About a month ago, my five-year-old came home from kindergarten with a book about bomb disposal specialists. I’m sure he thought it was interesting at the time (probably based on the image on the cover), but it got me thinking about some research I’d read about how young children often select books beyond their reading ability, which can create difficulty and frustration when they try to read them on their own.
My wife and I often read to and with our kids, and we’ve been trying to have our kindergartner read some words from his favorite books (i.e., the ones he keeps asking us to read to him). But when we’d try to have him read along, we’d find ourselves saying things like “Well, when you see a p and an h together, that makes the f sound,” or “Actually, the word cough is pronounced coff.” For him, this immediately takes the joy out of reading, and he usually says, “Dad, I want to be done now.”
After some online research, I found a book series called Bob Books, which are supposed to start out simple, with a small number of short words (all of which can be sounded out) and increase in complexity as you go through the series. They had a lot of reviews, and many of them were really compelling, so I bought two sets (one called Bob Books, Set 1: Beginning Readers, and the other called Bob Books Sight Words: Kindergarten) about a month ago.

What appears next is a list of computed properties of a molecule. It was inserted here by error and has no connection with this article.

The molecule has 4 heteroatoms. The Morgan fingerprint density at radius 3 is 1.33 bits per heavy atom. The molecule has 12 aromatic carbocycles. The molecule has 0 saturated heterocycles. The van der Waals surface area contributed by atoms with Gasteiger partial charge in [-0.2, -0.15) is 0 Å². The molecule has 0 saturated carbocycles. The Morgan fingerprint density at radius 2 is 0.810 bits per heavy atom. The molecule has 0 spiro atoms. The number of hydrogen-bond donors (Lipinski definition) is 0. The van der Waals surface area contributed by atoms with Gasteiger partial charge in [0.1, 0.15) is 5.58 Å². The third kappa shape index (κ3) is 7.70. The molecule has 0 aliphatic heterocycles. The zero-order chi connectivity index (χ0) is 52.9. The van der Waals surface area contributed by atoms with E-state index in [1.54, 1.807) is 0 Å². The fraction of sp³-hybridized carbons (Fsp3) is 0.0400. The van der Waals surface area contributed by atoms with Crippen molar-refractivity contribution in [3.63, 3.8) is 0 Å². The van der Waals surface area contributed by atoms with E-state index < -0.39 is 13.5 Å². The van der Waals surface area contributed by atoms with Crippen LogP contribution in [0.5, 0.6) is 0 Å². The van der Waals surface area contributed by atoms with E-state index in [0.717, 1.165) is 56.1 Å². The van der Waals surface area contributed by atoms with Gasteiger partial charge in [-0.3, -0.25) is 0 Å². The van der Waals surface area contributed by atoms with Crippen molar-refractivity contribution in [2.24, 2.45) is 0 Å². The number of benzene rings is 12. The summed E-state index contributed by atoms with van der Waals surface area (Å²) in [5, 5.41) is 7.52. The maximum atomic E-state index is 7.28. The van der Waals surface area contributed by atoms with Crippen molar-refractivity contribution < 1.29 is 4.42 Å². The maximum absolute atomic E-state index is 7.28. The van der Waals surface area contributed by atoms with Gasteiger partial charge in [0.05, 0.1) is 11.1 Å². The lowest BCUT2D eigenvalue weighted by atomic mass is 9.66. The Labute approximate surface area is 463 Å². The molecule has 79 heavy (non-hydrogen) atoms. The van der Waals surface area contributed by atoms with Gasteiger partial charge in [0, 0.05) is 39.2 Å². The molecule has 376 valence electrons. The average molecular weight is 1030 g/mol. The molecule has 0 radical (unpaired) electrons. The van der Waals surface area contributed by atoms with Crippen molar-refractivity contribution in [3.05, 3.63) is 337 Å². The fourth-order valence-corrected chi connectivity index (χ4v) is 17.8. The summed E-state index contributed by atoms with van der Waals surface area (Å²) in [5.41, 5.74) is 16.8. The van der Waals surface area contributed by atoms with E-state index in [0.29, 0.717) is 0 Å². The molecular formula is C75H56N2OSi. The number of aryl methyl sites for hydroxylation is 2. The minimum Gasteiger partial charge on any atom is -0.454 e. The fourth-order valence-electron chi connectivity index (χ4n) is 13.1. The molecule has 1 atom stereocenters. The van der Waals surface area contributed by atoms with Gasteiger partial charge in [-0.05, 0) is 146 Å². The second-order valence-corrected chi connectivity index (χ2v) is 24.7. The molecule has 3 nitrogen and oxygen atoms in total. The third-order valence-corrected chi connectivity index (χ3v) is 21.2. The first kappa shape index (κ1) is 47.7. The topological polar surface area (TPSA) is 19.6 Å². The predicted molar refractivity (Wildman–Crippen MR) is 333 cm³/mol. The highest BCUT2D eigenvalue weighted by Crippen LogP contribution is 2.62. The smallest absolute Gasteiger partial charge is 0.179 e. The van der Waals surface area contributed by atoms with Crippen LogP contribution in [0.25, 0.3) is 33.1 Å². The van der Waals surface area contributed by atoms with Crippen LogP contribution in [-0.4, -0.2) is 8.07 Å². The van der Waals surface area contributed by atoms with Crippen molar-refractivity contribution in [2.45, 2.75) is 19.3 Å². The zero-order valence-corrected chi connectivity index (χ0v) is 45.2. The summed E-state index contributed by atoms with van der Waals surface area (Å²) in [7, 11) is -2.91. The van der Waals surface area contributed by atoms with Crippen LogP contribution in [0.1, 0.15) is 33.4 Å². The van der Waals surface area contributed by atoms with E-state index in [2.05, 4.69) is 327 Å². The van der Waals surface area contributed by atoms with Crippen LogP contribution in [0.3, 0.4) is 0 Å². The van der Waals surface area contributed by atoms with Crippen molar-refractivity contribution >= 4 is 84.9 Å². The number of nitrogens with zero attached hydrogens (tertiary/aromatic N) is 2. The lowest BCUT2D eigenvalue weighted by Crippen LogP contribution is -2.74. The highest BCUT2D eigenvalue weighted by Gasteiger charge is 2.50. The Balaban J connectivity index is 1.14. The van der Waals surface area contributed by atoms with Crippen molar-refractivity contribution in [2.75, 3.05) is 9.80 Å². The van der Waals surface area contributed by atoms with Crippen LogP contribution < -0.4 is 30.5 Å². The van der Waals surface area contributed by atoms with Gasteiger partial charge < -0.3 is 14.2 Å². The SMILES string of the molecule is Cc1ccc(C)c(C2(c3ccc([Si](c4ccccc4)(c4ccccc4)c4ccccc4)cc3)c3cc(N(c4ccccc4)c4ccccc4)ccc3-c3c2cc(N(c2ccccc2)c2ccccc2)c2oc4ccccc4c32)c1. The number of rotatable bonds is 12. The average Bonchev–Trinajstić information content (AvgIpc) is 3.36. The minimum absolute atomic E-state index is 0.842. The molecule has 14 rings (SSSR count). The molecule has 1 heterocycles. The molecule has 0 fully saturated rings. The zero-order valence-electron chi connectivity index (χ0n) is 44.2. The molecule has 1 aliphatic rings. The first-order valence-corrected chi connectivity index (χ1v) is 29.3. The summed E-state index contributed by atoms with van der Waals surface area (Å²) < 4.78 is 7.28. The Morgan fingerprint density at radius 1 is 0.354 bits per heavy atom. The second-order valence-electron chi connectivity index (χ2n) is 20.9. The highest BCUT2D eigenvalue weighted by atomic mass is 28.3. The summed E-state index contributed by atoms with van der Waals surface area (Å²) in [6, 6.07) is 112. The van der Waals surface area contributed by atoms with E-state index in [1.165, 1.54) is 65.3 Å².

Our kindergartner is thrilled that he can read these books on his own, and he wants to read them most evenings after school.
Here’s a video of the night the books arrived in the mail: https://youtu.be/YYvMZAlHoRY
I will say that he occasionally tries to guess based on the picture, which sometimes causes him to make errors such as adding words that are not in the text on the page. When that happens, I cover up the pictures and remind him that everything he needs is in the words.
It’s been about a month since we purchased the books, and a few nights ago he had to read with his parents as part of a homework assignment. He chose to read five of the books in Set 1 completely on his own, even correcting his own errors. We haven’t gone through the Sight Words books (i.e., words that cannot be simply sounded out), but now that he’s more engaged in reading, he should be able to get through that set as well. His new enthusiasm makes family reading time more fun, and as his skills progress, he’ll be less frustrated about reading more challenging books—alone or with us.
This is not an endorsement for Bob Books, and neither I or my business have any association with the publisher of Bob Books.